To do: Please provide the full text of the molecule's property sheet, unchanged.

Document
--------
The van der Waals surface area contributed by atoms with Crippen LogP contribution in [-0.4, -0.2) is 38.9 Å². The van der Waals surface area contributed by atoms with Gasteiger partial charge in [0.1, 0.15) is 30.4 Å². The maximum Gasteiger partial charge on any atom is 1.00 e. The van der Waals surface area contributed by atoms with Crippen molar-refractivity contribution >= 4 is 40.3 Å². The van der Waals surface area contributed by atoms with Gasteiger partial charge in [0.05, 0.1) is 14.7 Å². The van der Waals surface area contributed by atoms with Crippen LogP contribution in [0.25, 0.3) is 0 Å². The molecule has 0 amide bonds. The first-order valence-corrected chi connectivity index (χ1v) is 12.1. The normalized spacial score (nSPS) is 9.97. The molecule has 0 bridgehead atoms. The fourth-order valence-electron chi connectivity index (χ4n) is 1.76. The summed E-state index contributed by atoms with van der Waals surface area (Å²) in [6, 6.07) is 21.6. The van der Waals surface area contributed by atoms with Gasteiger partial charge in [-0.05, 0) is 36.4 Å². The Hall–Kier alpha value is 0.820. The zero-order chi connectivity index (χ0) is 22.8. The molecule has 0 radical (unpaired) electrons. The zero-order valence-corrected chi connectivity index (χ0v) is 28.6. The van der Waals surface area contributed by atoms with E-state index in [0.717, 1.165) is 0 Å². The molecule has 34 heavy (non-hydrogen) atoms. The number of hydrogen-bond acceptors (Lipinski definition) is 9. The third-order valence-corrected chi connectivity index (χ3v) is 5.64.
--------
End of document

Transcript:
The van der Waals surface area contributed by atoms with Crippen LogP contribution in [-0.4, -0.2) is 38.9 Å². The van der Waals surface area contributed by atoms with Gasteiger partial charge in [0.1, 0.15) is 30.4 Å². The maximum Gasteiger partial charge on any atom is 1.00 e. The van der Waals surface area contributed by atoms with Crippen molar-refractivity contribution >= 4 is 40.3 Å². The van der Waals surface area contributed by atoms with Gasteiger partial charge in [0.05, 0.1) is 14.7 Å². The van der Waals surface area contributed by atoms with Crippen LogP contribution in [0.25, 0.3) is 0 Å². The molecule has 0 amide bonds. The first-order valence-corrected chi connectivity index (χ1v) is 12.1. The normalized spacial score (nSPS) is 9.97. The molecule has 0 bridgehead atoms. The fourth-order valence-electron chi connectivity index (χ4n) is 1.76. The summed E-state index contributed by atoms with van der Waals surface area (Å²) in [6, 6.07) is 21.6. The van der Waals surface area contributed by atoms with Gasteiger partial charge in [-0.05, 0) is 36.4 Å². The Hall–Kier alpha value is 0.820. The zero-order chi connectivity index (χ0) is 22.8. The molecule has 0 radical (unpaired) electrons. The zero-order valence-corrected chi connectivity index (χ0v) is 28.6. The van der Waals surface area contributed by atoms with E-state index in [0.717, 1.165) is 0 Å². The molecule has 34 heavy (non-hydrogen) atoms. The number of hydrogen-bond acceptors (Lipinski definition) is 9. The third-order valence-corrected chi connectivity index (χ3v) is 5.64.